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The Asphalt Industry Alliance has produced its Annual Local Authority Maintenance survey (ALARM). This provides a detailed picture of the condition of our highways.

Whilst it is reported by the Department for Transport that local highway maintenance funding for English authorities is now the highest its been in over a decade, one can arguably question whether it is too little, too late?

Highways teams in England and Wales report that the gap between the funds they received in 2017/18 and the amount they actually needed to keep the carriageway in reasonable order is approaching £556 million which is a shortfall of £3.3 million for every authority.

As a Personal Injury Solicitor based in Bury, we are often approached by those who have suffered unfortunate injuries as a result of potholes in the road. Potholes are symptomatic of poorly maintained roads and potential underlying structural issues.

Under the 1980 Highways Act, local authorities have a responsibility to maintain the highway so that it is free of danger to road users.

A standard defence to those claims is for the local authority to say they repair the potholes once they are reported to them.

Personal Injury lawyers have long argued that such a reactive system is insufficient. The report shows it costs on average £52 to repair a pothole as part of planned maintenance yet costs £75 to repair a pothole as part of a reactive response to complaints. These figures do not take into account the amount of compensation payments made by local authorities as a result of their failure to maintain the highway.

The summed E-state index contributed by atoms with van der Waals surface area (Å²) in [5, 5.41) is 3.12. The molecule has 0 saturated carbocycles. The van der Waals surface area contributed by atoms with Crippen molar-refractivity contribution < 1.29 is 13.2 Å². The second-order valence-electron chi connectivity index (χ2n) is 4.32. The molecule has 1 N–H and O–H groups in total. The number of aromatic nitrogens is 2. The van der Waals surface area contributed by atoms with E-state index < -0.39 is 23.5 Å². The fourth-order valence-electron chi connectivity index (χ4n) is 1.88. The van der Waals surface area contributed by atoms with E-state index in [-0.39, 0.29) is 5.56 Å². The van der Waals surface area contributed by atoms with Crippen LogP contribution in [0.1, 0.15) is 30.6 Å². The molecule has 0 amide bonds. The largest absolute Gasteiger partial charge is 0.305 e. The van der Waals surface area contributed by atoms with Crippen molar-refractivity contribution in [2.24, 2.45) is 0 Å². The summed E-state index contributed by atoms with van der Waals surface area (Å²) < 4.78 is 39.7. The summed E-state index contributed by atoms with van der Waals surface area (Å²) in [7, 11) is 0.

pothole causing personal injury


The report states that £28.3million is spent settling claims with £7.3million paid in road user compensation claims. I suggest it would be unfair to argue injured claimants are putting an unnecessary burden upon local authorities by bringing claims. If there had been adequate investment in the first place many injuries may have been prevented and it would have been cheaper to repair the potholes before any injury was caused.

The report also highlights a north/south divide in terms of the funding local authorities receive. Local authorities in the north have responsibility for 45% of the local road network in England and Wales, but receive, on average, two-thirds of the overall highways maintenance budget enjoyed by those in the south. The annual shortfall reported for northern authorities is £4.1million more than those in the south.

At Aston Knight Solicitors, local solicitors in Bury, we have experience of many individuals who have been unfortunate to suffer an injury on the highway. If you or a loved one have been involved in an accident or injury and require legal advice please contact a member of our specialist team on 0800 999 6661 or email

By Emma Pearce, Solicitor

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